Recently, endoscopy has replaced photofluorography as the initial mass screening method in South Korea. This method has become increasingly useful for gastric cancer screening owing to its high detection rate[13]. Considering the circumstances in South Korea that the cost of endoscopy is as low as that of photofluorography and the incidence of gastric cancer is still high, endoscopy is regarded as the most cost-effective screening method in South Korea. However, gastric cancer screening using endoscopy as a mass screening method has not yet been reported.

NCSP in South Korea has been available for several years, and has played a role in the early detection of gastric cancer. Apart from NCSP, OS has also contributed to screening gastric cancer in South Korea. Although the contents and process of the screening program are similar to those of the NCSP, there are some distinctive features in OS[7]. For this reason, some criticize that this unestablished guideline may drive the population into unnecessary socioeconomic consumption. Our hospital has run both NSCP and OS in the same healthcare system, which is rare in South Korea. A total of 8 well-trained gastroenterologists with at least 5 year of endoscopy experience performed upper endoscopy using a flexible endoscope (Q260 or Q240, Olympus Optical Co., Tokyo, Japan) in our healthcare system (NCSP and OS). They rotated between NCSP and OS as scheduled. Hence, there was little qualitative difference between NCSP and OS. Thus, this study could be regarded as a community-based study conducted for the local population.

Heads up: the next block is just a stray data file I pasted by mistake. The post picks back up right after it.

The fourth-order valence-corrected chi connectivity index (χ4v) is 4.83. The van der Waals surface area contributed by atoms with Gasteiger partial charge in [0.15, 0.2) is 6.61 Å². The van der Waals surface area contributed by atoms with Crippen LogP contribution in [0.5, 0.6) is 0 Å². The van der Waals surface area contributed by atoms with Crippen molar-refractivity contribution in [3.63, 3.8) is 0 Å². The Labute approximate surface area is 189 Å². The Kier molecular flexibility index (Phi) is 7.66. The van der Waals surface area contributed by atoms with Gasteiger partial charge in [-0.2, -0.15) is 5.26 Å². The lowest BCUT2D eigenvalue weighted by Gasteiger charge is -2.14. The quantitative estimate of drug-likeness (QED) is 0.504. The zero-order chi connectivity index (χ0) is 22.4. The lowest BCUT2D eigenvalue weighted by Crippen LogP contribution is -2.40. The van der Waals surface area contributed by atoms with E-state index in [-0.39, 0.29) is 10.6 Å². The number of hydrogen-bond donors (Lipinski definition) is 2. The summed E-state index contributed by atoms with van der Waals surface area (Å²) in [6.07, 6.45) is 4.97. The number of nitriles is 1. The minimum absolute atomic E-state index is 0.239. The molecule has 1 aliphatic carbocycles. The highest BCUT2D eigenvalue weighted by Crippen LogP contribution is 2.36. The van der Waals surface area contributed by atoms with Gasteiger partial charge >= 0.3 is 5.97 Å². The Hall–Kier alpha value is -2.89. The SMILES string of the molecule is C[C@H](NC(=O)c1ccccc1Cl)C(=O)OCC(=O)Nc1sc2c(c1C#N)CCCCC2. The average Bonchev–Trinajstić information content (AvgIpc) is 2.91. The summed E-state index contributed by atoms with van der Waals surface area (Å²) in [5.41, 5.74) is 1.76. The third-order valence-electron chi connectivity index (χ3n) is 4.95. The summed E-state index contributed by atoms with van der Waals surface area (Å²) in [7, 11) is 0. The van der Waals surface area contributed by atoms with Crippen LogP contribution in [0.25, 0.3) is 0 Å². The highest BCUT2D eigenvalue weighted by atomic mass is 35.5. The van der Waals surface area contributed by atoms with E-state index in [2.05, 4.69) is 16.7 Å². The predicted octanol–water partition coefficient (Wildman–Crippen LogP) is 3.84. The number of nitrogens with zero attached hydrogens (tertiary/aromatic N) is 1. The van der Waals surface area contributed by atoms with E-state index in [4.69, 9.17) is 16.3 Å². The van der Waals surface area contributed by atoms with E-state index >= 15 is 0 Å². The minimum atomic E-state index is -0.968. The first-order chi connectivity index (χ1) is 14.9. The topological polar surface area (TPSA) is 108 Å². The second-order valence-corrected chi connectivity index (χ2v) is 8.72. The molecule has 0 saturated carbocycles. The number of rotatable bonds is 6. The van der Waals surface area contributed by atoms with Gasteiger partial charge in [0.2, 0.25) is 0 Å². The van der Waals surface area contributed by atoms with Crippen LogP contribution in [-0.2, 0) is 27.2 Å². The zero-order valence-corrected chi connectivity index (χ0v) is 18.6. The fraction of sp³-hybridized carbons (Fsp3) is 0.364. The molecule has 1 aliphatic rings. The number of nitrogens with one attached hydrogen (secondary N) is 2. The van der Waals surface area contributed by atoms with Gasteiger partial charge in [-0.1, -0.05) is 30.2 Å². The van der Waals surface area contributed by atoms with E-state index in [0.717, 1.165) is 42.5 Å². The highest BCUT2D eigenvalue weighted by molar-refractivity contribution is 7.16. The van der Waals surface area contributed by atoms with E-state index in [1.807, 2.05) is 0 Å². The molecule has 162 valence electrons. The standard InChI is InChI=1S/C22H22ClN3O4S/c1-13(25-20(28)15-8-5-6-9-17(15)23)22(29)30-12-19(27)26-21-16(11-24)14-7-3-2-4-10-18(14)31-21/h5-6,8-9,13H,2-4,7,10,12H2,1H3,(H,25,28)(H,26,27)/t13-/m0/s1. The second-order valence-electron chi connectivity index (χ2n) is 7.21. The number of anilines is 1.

So far, numerous studies on gastric cancer screening have focused on either OS or NCSP. Therefore, to our knowledge, this is the first study to compare the efficiency of two gastric cancer screening programs, NCSP and OS, in South Korea.